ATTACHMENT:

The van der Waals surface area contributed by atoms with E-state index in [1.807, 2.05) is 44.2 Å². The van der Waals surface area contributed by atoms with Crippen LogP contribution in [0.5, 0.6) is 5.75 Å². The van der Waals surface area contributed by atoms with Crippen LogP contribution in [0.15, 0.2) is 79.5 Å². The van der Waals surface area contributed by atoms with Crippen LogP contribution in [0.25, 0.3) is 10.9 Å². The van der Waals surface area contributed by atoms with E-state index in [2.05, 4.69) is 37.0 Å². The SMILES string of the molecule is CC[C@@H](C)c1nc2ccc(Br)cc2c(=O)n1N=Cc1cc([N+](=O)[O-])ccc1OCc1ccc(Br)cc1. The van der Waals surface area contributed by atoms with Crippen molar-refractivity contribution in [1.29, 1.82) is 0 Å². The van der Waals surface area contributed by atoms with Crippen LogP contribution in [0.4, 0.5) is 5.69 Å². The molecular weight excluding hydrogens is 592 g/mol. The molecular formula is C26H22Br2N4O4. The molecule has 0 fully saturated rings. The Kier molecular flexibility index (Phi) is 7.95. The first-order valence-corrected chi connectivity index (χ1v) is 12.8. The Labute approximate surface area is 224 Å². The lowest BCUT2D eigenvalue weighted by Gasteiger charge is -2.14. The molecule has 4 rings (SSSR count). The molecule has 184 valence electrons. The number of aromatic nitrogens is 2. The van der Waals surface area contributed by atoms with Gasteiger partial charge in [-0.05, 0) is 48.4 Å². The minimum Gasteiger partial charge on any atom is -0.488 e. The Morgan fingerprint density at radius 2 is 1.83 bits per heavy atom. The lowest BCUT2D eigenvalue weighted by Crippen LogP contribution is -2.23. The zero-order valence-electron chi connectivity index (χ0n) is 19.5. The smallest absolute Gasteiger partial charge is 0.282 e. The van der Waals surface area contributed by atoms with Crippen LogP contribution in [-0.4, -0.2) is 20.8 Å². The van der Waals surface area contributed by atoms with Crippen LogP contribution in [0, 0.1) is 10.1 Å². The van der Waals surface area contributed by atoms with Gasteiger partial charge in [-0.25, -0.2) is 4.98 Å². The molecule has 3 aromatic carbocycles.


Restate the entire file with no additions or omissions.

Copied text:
The van der Waals surface area contributed by atoms with E-state index in [1.807, 2.05) is 44.2 Å². The van der Waals surface area contributed by atoms with Crippen LogP contribution in [0.5, 0.6) is 5.75 Å². The van der Waals surface area contributed by atoms with Crippen LogP contribution in [0.15, 0.2) is 79.5 Å². The van der Waals surface area contributed by atoms with Crippen LogP contribution in [0.25, 0.3) is 10.9 Å². The van der Waals surface area contributed by atoms with E-state index in [2.05, 4.69) is 37.0 Å². The SMILES string of the molecule is CC[C@@H](C)c1nc2ccc(Br)cc2c(=O)n1N=Cc1cc([N+](=O)[O-])ccc1OCc1ccc(Br)cc1. The van der Waals surface area contributed by atoms with Crippen molar-refractivity contribution in [1.29, 1.82) is 0 Å². The van der Waals surface area contributed by atoms with Crippen LogP contribution in [0.4, 0.5) is 5.69 Å². The molecular weight excluding hydrogens is 592 g/mol. The molecular formula is C26H22Br2N4O4. The molecule has 0 fully saturated rings. The Kier molecular flexibility index (Phi) is 7.95. The first-order valence-corrected chi connectivity index (χ1v) is 12.8. The Labute approximate surface area is 224 Å². The lowest BCUT2D eigenvalue weighted by Gasteiger charge is -2.14. The molecule has 4 rings (SSSR count). The molecule has 184 valence electrons. The number of aromatic nitrogens is 2. The van der Waals surface area contributed by atoms with Gasteiger partial charge in [-0.05, 0) is 48.4 Å². The minimum Gasteiger partial charge on any atom is -0.488 e. The Morgan fingerprint density at radius 2 is 1.83 bits per heavy atom. The lowest BCUT2D eigenvalue weighted by Crippen LogP contribution is -2.23. The zero-order valence-electron chi connectivity index (χ0n) is 19.5. The smallest absolute Gasteiger partial charge is 0.282 e. The van der Waals surface area contributed by atoms with Crippen LogP contribution in [-0.4, -0.2) is 20.8 Å². The van der Waals surface area contributed by atoms with Crippen LogP contribution in [0, 0.1) is 10.1 Å². The van der Waals surface area contributed by atoms with Gasteiger partial charge in [-0.25, -0.2) is 4.98 Å². The molecule has 3 aromatic carbocycles.